Texas Focus: Paris, Texas
Texas Spirit Theater | R | 145 min. | Drama
January 17, 2019 7:00pm - 10:00pm
Join the Bullock Museum for a screening and conversation about the quiet, contemplative film, Paris, Texas.
Travis Henderson, an aimless drifter who has been missing for four years, wanders out of the desert and must reconnect with society, himself, his life, and his family.
Paris, Texas, co-written by Texan L.M. Kit Carson, takes place, and was shot in various parts of Texas. Paris, Texas is a quiet film, which comments on the American myth and journey. Much of the plot is understood through the arid back-drop of Texas and the score, with no dialogue heard until more than 20 minutes into the film.
A cinematic exploration of the Texas narrative, the Museum's Texas Focus Film Series highlights stories by, for, and about Texans. This season's selections center around classic ideas of Texas and Texans as viewed on screen. This evening's program is shown in conjunction with our Spirit Theater Gallery Texas Film Poster exhibition, and includes a film screening and Q&A with William P. Hobby Centennial Professor Emeritus, Janet Staiger. Come early at 6pm for a welcome reception.
Please note: Entrance for this screening will be at the IMAX lobby doors.
Your ticket purchase supports the Bullock Museum's exhibitions and educational programming.
Paris, Texas won the Palme d'Or at the 1984 Cannes Film Festival as well as being nominated for a Golden Globe and numerous other prestigious awards. Texas Monthly has included this film in their 'Best Texas Movies' list for its depiction of Marathon, Texas, and Entertainment Weekly also included it in 'The 25 Best Texas Movies.'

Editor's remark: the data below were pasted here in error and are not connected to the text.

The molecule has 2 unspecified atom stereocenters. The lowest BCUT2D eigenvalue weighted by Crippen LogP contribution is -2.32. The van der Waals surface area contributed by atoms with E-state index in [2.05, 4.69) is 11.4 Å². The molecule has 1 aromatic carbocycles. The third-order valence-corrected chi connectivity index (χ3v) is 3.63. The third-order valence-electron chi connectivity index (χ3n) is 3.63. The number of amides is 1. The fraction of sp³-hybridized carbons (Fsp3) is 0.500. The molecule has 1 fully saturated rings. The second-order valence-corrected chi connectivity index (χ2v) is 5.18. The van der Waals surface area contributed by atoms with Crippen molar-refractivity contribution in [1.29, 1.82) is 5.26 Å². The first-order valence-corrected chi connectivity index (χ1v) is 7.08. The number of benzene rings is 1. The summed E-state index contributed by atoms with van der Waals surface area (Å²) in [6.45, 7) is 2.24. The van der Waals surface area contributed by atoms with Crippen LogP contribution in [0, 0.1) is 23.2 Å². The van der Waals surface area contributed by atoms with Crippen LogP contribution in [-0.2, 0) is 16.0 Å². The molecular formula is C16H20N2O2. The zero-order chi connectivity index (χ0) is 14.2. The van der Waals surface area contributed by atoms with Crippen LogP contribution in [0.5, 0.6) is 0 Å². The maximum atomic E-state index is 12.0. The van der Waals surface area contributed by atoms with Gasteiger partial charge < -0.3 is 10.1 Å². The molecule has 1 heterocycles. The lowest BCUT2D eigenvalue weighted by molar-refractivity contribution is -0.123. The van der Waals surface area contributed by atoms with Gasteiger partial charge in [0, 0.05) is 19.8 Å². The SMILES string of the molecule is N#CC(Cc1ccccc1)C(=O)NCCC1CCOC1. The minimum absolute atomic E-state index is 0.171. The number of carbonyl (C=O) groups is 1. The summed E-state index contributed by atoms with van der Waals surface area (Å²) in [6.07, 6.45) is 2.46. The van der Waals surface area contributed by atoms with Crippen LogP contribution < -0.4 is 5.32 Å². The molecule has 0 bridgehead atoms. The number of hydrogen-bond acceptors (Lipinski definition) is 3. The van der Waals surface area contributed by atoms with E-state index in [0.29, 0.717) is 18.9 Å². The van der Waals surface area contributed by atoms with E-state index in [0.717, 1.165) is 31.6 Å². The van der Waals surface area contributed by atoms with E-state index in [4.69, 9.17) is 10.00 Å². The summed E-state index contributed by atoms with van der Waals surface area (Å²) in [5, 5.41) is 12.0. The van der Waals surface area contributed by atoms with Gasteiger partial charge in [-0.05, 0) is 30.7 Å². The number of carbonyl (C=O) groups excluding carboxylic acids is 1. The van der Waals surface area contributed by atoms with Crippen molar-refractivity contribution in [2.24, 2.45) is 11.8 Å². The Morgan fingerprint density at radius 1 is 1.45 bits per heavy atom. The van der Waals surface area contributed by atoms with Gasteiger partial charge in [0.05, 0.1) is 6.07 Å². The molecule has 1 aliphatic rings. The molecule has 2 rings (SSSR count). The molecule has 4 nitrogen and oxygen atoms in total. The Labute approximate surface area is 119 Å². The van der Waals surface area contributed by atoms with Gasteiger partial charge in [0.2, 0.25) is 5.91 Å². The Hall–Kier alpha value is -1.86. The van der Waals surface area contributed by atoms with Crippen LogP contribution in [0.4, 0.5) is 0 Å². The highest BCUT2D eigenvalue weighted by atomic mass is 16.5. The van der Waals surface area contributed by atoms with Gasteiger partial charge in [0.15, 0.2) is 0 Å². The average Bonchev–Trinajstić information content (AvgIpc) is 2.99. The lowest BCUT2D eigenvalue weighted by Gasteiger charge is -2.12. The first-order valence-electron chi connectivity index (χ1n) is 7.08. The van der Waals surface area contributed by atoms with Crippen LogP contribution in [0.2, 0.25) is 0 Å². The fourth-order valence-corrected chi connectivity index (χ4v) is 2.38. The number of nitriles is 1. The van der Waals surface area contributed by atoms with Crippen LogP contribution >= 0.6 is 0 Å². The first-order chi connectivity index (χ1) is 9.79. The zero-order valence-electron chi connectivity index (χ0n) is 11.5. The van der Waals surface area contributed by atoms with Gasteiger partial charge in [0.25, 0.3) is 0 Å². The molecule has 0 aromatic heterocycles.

Texas native, Blind Willie Johnson's 1927 tune, "Dark Was the Night" was recreated by composter Ry Cooder for this film.
Janet Staiger is William P. Hobby Centennial Professor Emeritus in Communication and Women's and Gender Studies at the University of Texas. She particularly attends to questions about situated and historical authorship, audiences and reception, and positionalities of gender and sexuality. Among her books are The Classical Hollywood Cinema: Film Style and Mode of Production to 1960 (1985, co-authored), Interpreting Films (1992), Bad Women: Regulating Sexuality in Early American Cinema (1995), Blockbuster TV: Must-See Sitcoms in the Network Era (2000), Perverse Spectators (2000), Authorship and Film (2002, co-ed), Media Reception Studies (2005), and Political Emotions (2010, co-ed.).
The Texas Spirit Theater located on the Bullock Museum's second floor is one of the most beautiful film experiences in Austin and features multi-sensory special effects such as lightning, rain, and other surprises.
Museum Members enjoy free unlimited IMAX® documentary films, discounts on feature film tickets, free exhibition admission, discounts in the Museum Store, and more. Learn More.